MEXICO CITY, Mexico (AP) -- Mexican President Vicente Fox refused to sign a drug decriminalization bill Wednesday, hours after U.S. officials warned the plan could encourage "drug tourism."
Fox sent the measure back to Congress for changes, but his office did not mention the U.S. criticism.
"Without underestimating the progress made on the issue, and with sensitivity toward the opinions expressed by various sectors of society, the administration has decided to suggest changes," according to a statement from his office.
Fox said he will ask "Congress to make the needed corrections to make it absolutely clear in our country, the possession of drugs and their consumption are, and will continue to be, a criminal offense."
On Tuesday, Fox's spokesman had called the bill "an advance" and pledged the president would sign it.
But the measure, passed Friday by Congress, drew a storm of criticism because it eliminates criminal penalties for possession of small amounts of heroin, methamphetamines and PCP, as well as marijuana and cocaine.
Weighing in, the U.S. government Wednesday expressed a rare public objection to an internal Mexican political development, saying anyone caught with illegal drugs in Mexico should be prosecuted or given mandatory drug treatment.
"U.S. officials ... urged Mexican representatives to review the legislation urgently, to avoid the perception that drug use would be tolerated in Mexico, and to prevent drug tourism," U.S. Embassy spokeswoman Judith Bryan said.
There are concerns the measure could increase drug use by border visitors and U.S. students who flock to Mexico on vacation.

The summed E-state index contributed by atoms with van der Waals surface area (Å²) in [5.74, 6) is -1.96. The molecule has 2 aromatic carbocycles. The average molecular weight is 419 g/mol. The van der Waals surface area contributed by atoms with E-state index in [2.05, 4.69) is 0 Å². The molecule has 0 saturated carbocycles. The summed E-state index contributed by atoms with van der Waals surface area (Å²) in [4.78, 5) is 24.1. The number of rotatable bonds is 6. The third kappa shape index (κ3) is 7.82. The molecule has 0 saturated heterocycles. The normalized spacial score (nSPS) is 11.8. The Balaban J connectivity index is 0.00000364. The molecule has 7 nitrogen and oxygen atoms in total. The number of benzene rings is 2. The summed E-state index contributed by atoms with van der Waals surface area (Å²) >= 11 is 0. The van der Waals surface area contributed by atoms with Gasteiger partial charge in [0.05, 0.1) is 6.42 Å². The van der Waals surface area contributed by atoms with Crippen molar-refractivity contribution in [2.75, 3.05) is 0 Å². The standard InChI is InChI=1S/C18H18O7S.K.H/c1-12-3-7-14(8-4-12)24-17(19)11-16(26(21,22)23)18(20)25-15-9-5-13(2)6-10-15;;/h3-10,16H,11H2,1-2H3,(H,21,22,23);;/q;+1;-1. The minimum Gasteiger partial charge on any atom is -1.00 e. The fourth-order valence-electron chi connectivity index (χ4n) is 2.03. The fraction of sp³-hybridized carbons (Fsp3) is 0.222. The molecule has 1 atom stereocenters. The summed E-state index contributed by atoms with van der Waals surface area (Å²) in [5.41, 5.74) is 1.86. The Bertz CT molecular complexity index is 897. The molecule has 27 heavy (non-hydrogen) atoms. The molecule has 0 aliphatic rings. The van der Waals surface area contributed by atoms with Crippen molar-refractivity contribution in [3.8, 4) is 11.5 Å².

Bryan said the U.S. government wants Mexico "to ensure that all persons found in possession of any quantity of illegal drugs be prosecuted or be sent into mandatory drug treatment programs."
The legislature has adjourned for the summer, and when it comes back, it will have an entirely new lower house and one-third new Senate members following the July 2 elections, which will also make the outgoing Fox a lame duck.
However, Sen. Jorge Zermeno, of Fox's conservative National Action Party -- a supporter of the bill -- said he thought Congress would be open to changing the legislation to delete a clause that extends to all "consumers" the exemption from prosecution that was originally meant to cover only recognized drug addicts.
"The word 'consumer' can be eliminated so that the only exemption clause would be for drug addicts," Zermeno told The Associated Press. "There's still time to get this through."
The bill contained many points that experts said were positive: it empowered state and local police -- not just federal officers -- to go after drug dealers, stiffened some penalties and closed loopholes that dealers had long used to escape prosecution.
But the broad decriminalization clause was what soured many -- both in Mexico and abroad -- to the proposal.